Out of the Woods: Traveling by Instinct
No 3: March 20, 2019 ~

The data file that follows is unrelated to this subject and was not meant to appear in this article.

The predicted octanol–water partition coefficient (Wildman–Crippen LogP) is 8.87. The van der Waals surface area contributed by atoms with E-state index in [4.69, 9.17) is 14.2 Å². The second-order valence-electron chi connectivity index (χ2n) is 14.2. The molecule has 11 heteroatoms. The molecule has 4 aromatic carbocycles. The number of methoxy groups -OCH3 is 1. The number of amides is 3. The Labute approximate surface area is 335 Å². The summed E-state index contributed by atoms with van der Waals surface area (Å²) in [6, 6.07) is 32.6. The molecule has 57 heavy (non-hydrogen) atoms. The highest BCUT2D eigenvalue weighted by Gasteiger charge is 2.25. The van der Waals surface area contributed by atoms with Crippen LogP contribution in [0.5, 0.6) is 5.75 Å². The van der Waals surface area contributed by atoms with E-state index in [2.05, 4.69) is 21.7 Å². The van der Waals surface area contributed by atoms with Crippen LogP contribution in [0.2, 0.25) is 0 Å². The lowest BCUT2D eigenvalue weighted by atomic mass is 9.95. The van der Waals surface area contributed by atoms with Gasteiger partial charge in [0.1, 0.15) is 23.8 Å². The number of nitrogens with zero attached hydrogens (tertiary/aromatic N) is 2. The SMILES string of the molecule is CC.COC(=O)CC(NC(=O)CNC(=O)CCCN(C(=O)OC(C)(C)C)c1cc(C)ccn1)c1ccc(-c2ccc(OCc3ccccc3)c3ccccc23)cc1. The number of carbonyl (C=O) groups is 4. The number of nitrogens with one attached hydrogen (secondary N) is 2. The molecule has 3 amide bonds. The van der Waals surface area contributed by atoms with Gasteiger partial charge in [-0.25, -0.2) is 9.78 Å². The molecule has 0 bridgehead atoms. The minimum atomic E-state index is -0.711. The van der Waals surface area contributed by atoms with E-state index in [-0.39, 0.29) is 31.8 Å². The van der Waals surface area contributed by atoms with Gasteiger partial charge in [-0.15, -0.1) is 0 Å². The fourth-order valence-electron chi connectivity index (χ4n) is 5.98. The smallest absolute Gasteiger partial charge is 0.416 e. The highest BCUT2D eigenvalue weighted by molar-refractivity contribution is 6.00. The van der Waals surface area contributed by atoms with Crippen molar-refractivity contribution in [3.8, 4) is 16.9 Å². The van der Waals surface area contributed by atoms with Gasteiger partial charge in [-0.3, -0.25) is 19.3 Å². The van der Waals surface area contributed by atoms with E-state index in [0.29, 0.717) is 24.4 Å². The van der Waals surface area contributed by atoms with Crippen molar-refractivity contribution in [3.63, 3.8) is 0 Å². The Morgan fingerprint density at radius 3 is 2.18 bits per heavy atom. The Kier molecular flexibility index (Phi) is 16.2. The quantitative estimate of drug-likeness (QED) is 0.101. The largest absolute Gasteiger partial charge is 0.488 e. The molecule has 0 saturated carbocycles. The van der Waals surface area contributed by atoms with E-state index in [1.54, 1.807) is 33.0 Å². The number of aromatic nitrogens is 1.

Painted lady butterflies passed through last week on their way from their desert hatching grounds to the Pacific Northwest. It was quite a spectacle. How do creatures so new to the world know how to reach a destination so far away? As I pondered the marvel of genetics and instinct guiding the painted ladies on their journey, I found a personal allegory. Like the butterflies, I know where I want to go. Unlike them, I worry about the difficulty of getting there. I want to be a successful novelist, but because I haven't traveled these airways before, I constantly struggle with fear of the unknown. Allowing it to take over would put an end to my ambitions in very short order, so I've decided to rely on my own genetics and instincts instead. In the elation of having finally published my first novel, The Darkest Eyes, I didn't realize how challenging it would be to find an audience. I was fortunate in attracting some strongly positive responses in the early weeks, including a 5-star review from Readers' Choice. However, my promotional efforts so far have not delivered. I ran an ad campaign offering the e-book version for free, and hundreds of people downloaded it, but there have been no indications -- yet -- that any of them actually read it. The silence is unsettling. Lack of an early takeoff has fueled serious doubts over my marketing ability. I have four college degrees, but none of them are in business. How can I hope to compete? I'm like one fragile, newly hatched butterfly among millions. All of us want the same thing. We want to share our stories. We want to have writing careers instead of hobbies. We're all sailing along on the wind, hoping to be carried to the promised land. But wait -- the butterflies are not helpless victims being tossed about on the breeze. They know where they're going, and they're putting in a great deal of effort to get there. They're operating on genetics and instinct, and I can work with that. I can use the same DNA that got me through those university programs to learn what I need to know about the business of being a writer. Certainly I'll make mistakes, but I'll gain insights along the way. I'll get better at it with every passing day, as long as I keep flapping my wings. There are many things I can do to push toward my goal, but since I have no idea which of them might work best, I'll let my instincts be my guide. In the absence of knowledge, I'll go with my gut. And then there's persistence -- the drive to carry on until I get there or die trying. That may seem melodramatic, but in this case, failure wouldn't be an inevitable outcome -- it would result only from a decision to give up. Since I have taken that option off the table, success is a matter of when, not if. In practical terms, I am now working on recategorizing the keywords associated with The Darkest Eyes to align it with terms Amazon readers actually use in their searches. I'm also planning my first e-book sale, a markdown to $0.99. My hope is to reach the people who are actively looking for something to read right now, instead of those who find the book appealing, but may have a few dozen other "want to reads" ahead of it on their lists. These are small steps, but I feel reassured by my shift in attitude. Confidence and optimism have replaced the fog and the angst. I'm working, but I'm no longer panicking. I'm embracing my state of confusion as a normal part of living the life of an undiscovered author. That realization alone is validation that I'm heading in the right direction. How far I'll go is part of the unfolding mystery. Not all the butterflies will make it. Some will be eaten by birds, and some will get splattered on windshields. There are no guarantees of success. But there is a 100 percent certainty that the ones who don't embark on the journey will die in the desert.